Considered the father of Haitian professional dance, Mr. Destine first came to international attention in the 1940s and remained prominent for decades afterward.
As a dancer, he performed well into old age. In 2003, reviewing a program at Symphony Space in New York in which he appeared, Anna Kisselgoff wrote in The New York Times that his number stopped the show. She added, “He looked agile and nuanced, mesmerizing in a bent-legged solo.”
As a choreographer, he directed his own ensemble, which came to be the Destine Afro-Haitian Dance Company.
The company, which presented work from across the Caribbean, was devoted in particular to dances from Haiti. Accompanied by vibrant drumming — Mr. Destine collaborated for many years with the distinguished Haitian drummer Alphonse Cimber — these dances were often infused with elements of Voodoo tradition.
Mr. Destine and company could dance, to all appearances, as if possessed.
Much of his work also functioned as commentary on Haiti’s legacy of colonialism and slavery. In “Slave Dance,” a solo piece he choreographed and performed, the dancer begins in bondage, only to emerge, in astonished joy, a free man.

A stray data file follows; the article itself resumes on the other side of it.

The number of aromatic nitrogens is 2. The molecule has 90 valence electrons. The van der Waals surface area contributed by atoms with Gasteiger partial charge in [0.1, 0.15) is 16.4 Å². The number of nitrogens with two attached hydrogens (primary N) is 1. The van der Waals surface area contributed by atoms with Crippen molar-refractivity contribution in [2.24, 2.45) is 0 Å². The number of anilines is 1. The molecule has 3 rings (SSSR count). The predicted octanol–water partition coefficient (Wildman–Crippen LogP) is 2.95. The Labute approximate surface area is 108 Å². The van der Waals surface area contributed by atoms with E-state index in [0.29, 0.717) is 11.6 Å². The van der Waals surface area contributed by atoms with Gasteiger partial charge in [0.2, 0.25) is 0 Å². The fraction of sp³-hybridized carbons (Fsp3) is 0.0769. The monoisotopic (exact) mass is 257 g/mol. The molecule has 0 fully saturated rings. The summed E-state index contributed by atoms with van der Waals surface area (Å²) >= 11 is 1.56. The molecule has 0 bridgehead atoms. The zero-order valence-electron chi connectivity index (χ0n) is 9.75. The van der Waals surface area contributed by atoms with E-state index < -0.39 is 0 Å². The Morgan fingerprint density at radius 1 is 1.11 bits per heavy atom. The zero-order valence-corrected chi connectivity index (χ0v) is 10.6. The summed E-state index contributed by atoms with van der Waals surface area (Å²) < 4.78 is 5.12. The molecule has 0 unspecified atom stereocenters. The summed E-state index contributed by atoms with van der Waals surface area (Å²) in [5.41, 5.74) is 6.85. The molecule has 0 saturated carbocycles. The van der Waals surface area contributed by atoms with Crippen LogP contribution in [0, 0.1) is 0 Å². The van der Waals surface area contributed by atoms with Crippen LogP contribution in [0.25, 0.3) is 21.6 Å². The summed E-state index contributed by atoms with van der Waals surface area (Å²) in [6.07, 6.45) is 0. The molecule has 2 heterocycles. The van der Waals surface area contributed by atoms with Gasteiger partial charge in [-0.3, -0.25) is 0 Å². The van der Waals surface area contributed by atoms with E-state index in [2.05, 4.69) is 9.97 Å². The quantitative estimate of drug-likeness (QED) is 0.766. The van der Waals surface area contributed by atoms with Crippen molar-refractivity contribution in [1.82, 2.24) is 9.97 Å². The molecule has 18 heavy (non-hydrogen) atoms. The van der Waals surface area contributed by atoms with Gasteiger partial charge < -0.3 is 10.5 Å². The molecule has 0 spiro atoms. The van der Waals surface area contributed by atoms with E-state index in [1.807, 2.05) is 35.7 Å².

In “Bal Champetre” (“Country Ball”), among the most famous works choreographed by Mr. Destine, the foppish customs of Haiti’s French colonists are satirized through sly subversions of a Baroque minuet.
In the United States, Mr. Destine was seen on Broadway; at the New York City Opera, where in 1949 he was a featured dancer in the world premiere of William Grant Still’s “Troubled Island,” set in Haiti; and, as a performer and teacher, with the Jacob’s Pillow Dance Festival in Becket, Mass. He also taught at New York University and elsewhere.
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